Mark seemed to have his heads in the clouds too much to be a professional. He seemed to have no gravity at all toward his work. It was all a game of hide and seek to him. He had to be the one to discover everything. Not just discover it, but almost to become it. Feel it. Experience it. He had to put his hands in the dirt, the walls, the floor, the coffin - everywhere. And then his almost non-reaction to his wife's death. He expected to find her again after he lost her. Well that part lost me. You're dead and that's it. I don't feel as though anyone sees anyone else after all of the lights go out.

The two astronomers were only marginally interesting. Damien was going through the old man blues. "What have I done with my life? Nothing. What did I want to do? Everything. SOS. I think 90% of males in this society have a similar panic attack late in life. This guy though, he just took it to extreme. Very maudlin of it all. Alexander wasn't much help to him either - except to remind him of what he once was; a blind young man knowing he could change the world if he could only see the stars. In the end he became more like his treasure star than he realized until the end. Alderbaran. The old barren one. Bloody typical. ( )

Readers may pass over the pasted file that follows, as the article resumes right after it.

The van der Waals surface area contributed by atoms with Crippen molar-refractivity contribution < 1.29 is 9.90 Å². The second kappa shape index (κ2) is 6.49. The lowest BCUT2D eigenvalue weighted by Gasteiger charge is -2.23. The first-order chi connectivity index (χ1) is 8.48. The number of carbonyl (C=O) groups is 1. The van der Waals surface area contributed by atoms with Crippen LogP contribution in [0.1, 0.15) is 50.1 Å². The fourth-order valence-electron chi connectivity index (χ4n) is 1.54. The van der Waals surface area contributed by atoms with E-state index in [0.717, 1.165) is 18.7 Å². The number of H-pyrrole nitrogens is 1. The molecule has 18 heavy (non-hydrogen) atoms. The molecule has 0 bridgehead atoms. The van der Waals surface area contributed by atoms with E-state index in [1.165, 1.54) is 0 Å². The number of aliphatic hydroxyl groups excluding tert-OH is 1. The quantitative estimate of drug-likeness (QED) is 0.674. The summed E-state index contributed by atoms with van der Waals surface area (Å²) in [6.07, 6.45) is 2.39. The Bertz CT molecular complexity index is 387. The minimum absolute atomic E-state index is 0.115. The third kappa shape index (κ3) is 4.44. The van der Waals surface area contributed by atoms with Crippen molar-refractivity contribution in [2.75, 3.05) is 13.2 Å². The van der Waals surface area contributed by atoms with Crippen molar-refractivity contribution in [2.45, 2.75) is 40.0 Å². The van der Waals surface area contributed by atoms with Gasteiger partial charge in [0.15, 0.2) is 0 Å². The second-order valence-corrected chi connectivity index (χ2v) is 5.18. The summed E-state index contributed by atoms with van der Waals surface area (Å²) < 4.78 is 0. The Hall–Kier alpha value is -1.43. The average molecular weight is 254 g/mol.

2 vota Bookmarque | Mar 7, 2008 |
I truly wanted to like this book but for me, the people got in the way of what I thought could be a good story. Lots of others really loved it, so it must be me.